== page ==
Chlor-alkali chemistry is vital for sporting success.
Swimming pools are famously kept healthy thanks to chlor-alkali. Chemicals like sodium and calcium hypochlorite keep the water clean and free from the bacteria that swimmers bring in. Some people often note a ‘chlorine smell’ when they go for a swim. Interestingly, this is not chlorine but is due to the reaction of things like sweat, cosmetics, dirt and urine (!) that pool users bring to the pool reacting with the disinfectant to produce the ‘chlorine smell’. This is why it is so important to shower before you swim. This also helps pool attendants like Andi to ensure we have a safe, healthy swim.
Chlorine chemistry also helps make tough, hard-wearing but flexible materials for things like Olympic swimming suits. Here, polyurethane is used, an extremely smooth material that captures tiny gas bubbles and keeps the swimmer floating higher in the water. Since these swimmers have far less drag, they float better meaning they swim faster! This polyurethane is also found in running shoes and can be made using a complex set of chemistry involving chlorine.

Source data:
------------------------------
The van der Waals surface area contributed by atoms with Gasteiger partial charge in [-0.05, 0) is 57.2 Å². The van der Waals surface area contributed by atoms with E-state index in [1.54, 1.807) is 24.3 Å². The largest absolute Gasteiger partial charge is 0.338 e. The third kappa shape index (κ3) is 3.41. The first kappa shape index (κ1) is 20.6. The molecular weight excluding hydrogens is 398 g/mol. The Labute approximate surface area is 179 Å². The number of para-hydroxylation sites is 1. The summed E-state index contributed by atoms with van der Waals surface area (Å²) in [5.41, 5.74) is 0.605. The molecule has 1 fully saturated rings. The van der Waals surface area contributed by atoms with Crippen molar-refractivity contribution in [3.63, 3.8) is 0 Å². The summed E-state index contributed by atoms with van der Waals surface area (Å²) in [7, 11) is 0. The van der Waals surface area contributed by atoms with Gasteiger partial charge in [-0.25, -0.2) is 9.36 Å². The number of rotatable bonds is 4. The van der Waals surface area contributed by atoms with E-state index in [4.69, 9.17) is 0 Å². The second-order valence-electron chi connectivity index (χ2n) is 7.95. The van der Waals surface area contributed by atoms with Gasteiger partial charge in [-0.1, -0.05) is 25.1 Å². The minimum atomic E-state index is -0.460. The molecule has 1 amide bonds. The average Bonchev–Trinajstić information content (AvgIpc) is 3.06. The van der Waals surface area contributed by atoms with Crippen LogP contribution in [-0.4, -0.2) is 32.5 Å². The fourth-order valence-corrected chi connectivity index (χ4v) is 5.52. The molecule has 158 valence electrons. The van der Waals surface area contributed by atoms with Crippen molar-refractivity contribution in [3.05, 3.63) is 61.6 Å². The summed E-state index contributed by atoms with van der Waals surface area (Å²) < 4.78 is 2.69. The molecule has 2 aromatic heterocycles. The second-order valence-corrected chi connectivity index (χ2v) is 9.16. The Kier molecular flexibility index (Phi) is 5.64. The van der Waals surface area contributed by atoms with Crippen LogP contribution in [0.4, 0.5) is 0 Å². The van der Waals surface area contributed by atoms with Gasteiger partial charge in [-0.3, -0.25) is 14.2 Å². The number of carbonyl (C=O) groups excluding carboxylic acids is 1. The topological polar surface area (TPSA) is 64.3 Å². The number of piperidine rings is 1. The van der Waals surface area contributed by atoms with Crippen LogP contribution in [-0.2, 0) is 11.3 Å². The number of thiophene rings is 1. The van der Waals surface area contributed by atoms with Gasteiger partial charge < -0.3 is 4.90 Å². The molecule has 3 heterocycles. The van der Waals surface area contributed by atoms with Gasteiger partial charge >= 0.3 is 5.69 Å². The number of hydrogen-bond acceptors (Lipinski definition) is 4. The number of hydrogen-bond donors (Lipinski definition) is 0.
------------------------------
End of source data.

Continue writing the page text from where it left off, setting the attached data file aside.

Meanwhile, caustic soda is also important in sport. This chemical is vital in producing polycarbonate which helps produce shatter-proof safety equipment like bike helmets and protective goggles. Another chemical produced from caustic soda is Nylon. Nylon is essential in hard wearing fabrics for coats, trousers and even tents when we want to hit the great outdoors.
Chlor-alkali chemicals also help in the production of other sporting gear such as:
- Baseball bats which are made from aluminium purified by caustic soda,
- Spandex gym clothing made from caustic soda chemicals,
- Warm neoprene suits for water sports made from chloroprene,
- Motor racing suits composed of aramid fibres from chlorinated molecules.